Woman on beach

You may have noticed that the blog has been silent for awhile, and that my last post was about how I had let my mindfulness practice slip. The truth is that I’ve been really struggling with precisely what mindful parenting means to me and how I want to implement it in my life and with my family.

I am still a newbie to mindfulness, and this blog is about finding my way into all of it. I found mindfulness practice because I was struggling to be the kind of parent I knew I could be, and wanted to be. I was getting frustrated with my daughters, I was snapping at them, and I knew that our interactions were not reflective of how much I not only love them, but also truly like them and enjoy spending time with them. I had read so many blogs and parenting books about what I should be doing (craft projects, new recipes every night, sticker charts, gratitude journals, special time alone with each child, positive discipline—the list goes on and on). All of these “suggestions” didn’t motivate me; they left me feeling overwhelmed, inadequate, and to be honest, resentful. It all felt like too much, and I knew I couldn’t do it all. Furthermore, I didn’t actually believe that I had to do all of that to be a good mother. But I knew I needed to do something.

So, I dove into the mindful parenting literature. At the beginning it was exciting; there were all sorts of new ideas and suggestions that I couldn’t wait to implement. I started meditating, and I was sure that I had finally found the key to becoming a good mother. Yet as I kept reading and writing, I noticed a familiar feeling returning. The Pinterest recipes and tips on picking the right preschool had been replaced with suggestions for teaching mindfulness practices to children and creating the perfect meditation altar in my home, but the underlying message was the same. I wasn’t good enough; I needed to be doing something different, something better.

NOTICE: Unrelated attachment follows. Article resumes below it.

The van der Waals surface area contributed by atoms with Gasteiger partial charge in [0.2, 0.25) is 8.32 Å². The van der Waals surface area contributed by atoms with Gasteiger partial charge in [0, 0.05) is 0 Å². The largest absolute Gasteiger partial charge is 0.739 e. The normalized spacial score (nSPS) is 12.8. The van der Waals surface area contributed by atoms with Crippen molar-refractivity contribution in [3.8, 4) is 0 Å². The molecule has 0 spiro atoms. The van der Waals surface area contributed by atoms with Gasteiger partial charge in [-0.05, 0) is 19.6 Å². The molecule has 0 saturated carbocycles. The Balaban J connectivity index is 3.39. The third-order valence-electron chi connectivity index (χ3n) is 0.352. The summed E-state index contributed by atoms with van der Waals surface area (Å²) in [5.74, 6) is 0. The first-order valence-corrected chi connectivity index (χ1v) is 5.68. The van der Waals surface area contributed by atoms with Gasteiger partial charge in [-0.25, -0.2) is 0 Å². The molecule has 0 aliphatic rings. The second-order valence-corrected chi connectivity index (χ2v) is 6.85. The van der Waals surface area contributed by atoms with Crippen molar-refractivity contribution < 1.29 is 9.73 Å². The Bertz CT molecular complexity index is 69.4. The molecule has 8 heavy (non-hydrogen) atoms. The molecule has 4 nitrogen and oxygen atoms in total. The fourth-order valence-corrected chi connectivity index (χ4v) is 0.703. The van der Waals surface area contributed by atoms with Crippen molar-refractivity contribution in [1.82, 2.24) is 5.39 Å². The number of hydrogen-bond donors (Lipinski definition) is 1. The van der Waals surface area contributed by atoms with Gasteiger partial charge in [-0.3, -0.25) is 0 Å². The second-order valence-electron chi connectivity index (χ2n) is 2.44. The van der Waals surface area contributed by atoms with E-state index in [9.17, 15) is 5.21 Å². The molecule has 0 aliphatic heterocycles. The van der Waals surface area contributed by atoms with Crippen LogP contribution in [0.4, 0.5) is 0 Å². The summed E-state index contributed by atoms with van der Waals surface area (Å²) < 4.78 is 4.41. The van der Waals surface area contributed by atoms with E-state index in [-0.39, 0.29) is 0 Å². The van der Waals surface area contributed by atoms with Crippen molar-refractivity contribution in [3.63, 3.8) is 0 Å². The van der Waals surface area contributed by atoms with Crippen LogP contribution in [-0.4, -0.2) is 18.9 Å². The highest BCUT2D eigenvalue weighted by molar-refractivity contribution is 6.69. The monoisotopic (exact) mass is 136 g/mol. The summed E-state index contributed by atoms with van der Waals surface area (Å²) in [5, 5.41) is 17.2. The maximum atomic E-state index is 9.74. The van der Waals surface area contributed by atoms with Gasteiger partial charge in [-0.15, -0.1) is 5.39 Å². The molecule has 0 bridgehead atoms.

It’s an awfully tempting idea, to be honest. In fact, it’s the kind of thing that I’m really good at. I could just a make a list of all the things I need to do, and then do them. There’s nothing more satisfying than checking off items on a to-do list—I have tangible evidence that I am accomplishing something. That may have worked in my professional life, but it’s not what my girls need from me. Furthermore, it’s not the kind of parent I want to be, and it’s not the kind of parenting that I truly believe in. It’s so easy to get caught up in what we need to do, that we forget that what really matters to our children is who we are and how we interact with them. That’s what matters to me, and I had somehow lost that focus in the midst of all of the mindful parenting suggestions.

So I ditched it all. I threw the baby out with the bathwater. I stopped meditating, I stopped reading the mindfulness literature, and I stopped blogging about it. I didn’t want to write about something I wasn’t doing—it felt dishonest. And I felt stuck. I still feel stuck. But I’m not ready to give up on mindfulness, because when I sort through all of the clutter that has come to surround it, I find those nuggets of truth that brought me to mindfulness in the first place, and I believe in them. But I need to find my own way into this, my authentic space in the world of mindful parenting. So, at least for now, I am going to stop reading the parenting books for a little while. I am going to stop making mental lists of all the ways in which I should be a better mother. I’m going to let go of the idea of “mindful parenting” and focus on mindfulness. I’m just going to sit and breathe. That’s it. I’ll keep you updated.



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    Last reviewed: 7 Mar 2013

APA Reference
Naumburg, C. (2013). Mindful Parenting: Feeling Stuck. Psych Central. Retrieved on March 27, 2015, from http://blogs.psychcentral.com/mindful-parenting/2013/02/mindful-parenting-feeling-stuck/



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